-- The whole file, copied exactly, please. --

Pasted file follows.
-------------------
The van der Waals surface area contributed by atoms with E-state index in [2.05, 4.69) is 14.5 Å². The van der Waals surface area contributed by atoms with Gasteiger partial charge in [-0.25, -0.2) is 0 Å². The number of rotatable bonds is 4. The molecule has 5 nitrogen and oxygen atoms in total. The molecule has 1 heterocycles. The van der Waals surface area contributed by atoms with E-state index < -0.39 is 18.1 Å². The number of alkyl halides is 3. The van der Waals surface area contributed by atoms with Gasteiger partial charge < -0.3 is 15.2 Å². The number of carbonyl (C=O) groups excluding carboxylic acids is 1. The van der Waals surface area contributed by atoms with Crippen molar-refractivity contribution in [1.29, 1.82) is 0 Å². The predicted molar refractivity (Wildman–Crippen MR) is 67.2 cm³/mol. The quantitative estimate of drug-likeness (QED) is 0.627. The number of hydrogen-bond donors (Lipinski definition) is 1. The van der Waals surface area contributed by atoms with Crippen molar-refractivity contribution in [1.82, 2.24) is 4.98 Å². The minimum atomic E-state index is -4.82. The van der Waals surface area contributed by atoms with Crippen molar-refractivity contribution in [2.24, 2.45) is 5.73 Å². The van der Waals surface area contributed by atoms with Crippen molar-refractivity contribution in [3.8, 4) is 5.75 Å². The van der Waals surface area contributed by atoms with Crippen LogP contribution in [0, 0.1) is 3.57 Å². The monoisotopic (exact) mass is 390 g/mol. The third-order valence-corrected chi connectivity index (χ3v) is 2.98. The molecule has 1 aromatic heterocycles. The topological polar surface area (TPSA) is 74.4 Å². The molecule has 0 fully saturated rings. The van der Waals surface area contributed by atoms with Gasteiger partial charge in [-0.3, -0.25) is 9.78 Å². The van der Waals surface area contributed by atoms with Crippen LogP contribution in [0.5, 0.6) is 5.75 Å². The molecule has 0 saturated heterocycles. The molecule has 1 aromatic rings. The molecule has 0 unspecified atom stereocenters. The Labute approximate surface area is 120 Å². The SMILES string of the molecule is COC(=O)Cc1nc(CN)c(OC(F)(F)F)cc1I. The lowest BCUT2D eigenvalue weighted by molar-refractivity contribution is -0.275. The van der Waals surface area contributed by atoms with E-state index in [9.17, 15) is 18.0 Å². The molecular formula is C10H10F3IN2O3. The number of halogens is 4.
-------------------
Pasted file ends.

The van der Waals surface area contributed by atoms with E-state index in [2.05, 4.69) is 14.5 Å². The van der Waals surface area contributed by atoms with Gasteiger partial charge in [-0.25, -0.2) is 0 Å². The number of rotatable bonds is 4. The molecule has 5 nitrogen and oxygen atoms in total. The molecule has 1 heterocycles. The van der Waals surface area contributed by atoms with E-state index < -0.39 is 18.1 Å². The number of alkyl halides is 3. The van der Waals surface area contributed by atoms with Gasteiger partial charge < -0.3 is 15.2 Å². The number of carbonyl (C=O) groups excluding carboxylic acids is 1. The van der Waals surface area contributed by atoms with Crippen molar-refractivity contribution in [1.29, 1.82) is 0 Å². The predicted molar refractivity (Wildman–Crippen MR) is 67.2 cm³/mol. The quantitative estimate of drug-likeness (QED) is 0.627. The number of hydrogen-bond donors (Lipinski definition) is 1. The van der Waals surface area contributed by atoms with Crippen molar-refractivity contribution in [1.82, 2.24) is 4.98 Å². The minimum atomic E-state index is -4.82. The van der Waals surface area contributed by atoms with Crippen molar-refractivity contribution in [2.24, 2.45) is 5.73 Å². The van der Waals surface area contributed by atoms with Crippen molar-refractivity contribution in [3.8, 4) is 5.75 Å². The van der Waals surface area contributed by atoms with Crippen LogP contribution in [0, 0.1) is 3.57 Å². The monoisotopic (exact) mass is 390 g/mol. The third-order valence-corrected chi connectivity index (χ3v) is 2.98. The molecule has 1 aromatic heterocycles. The topological polar surface area (TPSA) is 74.4 Å². The molecule has 0 fully saturated rings. The van der Waals surface area contributed by atoms with Gasteiger partial charge in [-0.3, -0.25) is 9.78 Å². The van der Waals surface area contributed by atoms with Crippen LogP contribution in [0.5, 0.6) is 5.75 Å². The molecule has 0 saturated heterocycles. The molecule has 1 aromatic rings. The molecule has 0 unspecified atom stereocenters. The Labute approximate surface area is 120 Å². The SMILES string of the molecule is COC(=O)Cc1nc(CN)c(OC(F)(F)F)cc1I. The lowest BCUT2D eigenvalue weighted by molar-refractivity contribution is -0.275. The van der Waals surface area contributed by atoms with E-state index in [9.17, 15) is 18.0 Å². The molecular formula is C10H10F3IN2O3. The number of halogens is 4.